The researchers conducted two tests of sensory perception. In the first, participants feel two pins against their skin and must distinguish whether they are being touched at one or two points. The closer the pins are to each other, the harder the task. In the second, researchers blow a series of air puffs against the participants' skin, and they must determine how many individual puffs they feel. The faster the puffs, the harder they are to discriminate.
Instead of these weak brain signals translating to poorer sensory perception, people's performance actually improved on both tests.
"Our observations surprised us," Tyler said. "Even though the brain waves associated with the tactile stimulation had weakened, people actually got better at detecting differences in sensations."
What might explain this seeming paradox? The answer might have to do with how neurons function. When brain cells communicate, they can urge their neighbors to become active (excitation) or tell everyone to quiet down (inhibition). The ultrasound may have affected the brain region's balance of excitation and inhibition, Tyler said.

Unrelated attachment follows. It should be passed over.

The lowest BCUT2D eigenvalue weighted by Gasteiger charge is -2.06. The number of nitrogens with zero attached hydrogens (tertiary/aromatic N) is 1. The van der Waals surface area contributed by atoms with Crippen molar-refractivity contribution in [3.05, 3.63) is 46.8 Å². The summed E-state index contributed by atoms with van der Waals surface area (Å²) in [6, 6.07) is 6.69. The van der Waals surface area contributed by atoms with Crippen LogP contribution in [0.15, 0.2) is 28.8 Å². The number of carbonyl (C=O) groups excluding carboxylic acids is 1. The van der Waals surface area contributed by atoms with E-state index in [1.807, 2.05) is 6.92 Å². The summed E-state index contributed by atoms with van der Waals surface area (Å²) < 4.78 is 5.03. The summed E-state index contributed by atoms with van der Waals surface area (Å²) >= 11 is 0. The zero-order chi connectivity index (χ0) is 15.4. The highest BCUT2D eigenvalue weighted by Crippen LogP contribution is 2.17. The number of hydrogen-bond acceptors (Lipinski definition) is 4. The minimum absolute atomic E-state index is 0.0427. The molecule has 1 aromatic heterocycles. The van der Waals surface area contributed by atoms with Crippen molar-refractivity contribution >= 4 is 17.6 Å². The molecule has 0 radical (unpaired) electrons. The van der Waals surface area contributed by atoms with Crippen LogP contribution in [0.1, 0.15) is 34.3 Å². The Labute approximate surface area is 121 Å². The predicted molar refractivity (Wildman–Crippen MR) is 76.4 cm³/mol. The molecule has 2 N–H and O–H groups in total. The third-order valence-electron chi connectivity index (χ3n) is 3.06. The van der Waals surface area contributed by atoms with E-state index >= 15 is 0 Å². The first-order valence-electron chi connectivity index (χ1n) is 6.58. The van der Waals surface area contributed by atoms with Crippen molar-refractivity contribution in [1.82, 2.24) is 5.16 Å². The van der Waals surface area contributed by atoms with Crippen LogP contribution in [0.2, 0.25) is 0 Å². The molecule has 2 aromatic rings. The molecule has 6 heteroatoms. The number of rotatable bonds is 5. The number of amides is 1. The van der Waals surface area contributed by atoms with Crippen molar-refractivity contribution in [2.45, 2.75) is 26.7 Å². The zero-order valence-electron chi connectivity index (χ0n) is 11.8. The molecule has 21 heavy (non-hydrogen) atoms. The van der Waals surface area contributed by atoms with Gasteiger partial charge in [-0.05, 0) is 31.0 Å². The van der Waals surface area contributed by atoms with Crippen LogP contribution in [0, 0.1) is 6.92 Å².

As a result, the excitation impulses may not have spread so far, essentially giving the brain a better triangulation of where the sensory inputs were coming from.
The boost in sensory perception vanished when researchers moved the ultrasound's focus just a half inch (1 centimeter). That means the method is a fine-grained way to "tweak" brain circuits, both to map their activity and potentially to treat brain disorders.
"In neuroscience, it's easy to disrupt things," said Tyler. "We can distract you, make you feel numb, trick you with optical illusions. It's easy to make things worse, but it's hard to make them better. These findings make us believe we're on the right path."
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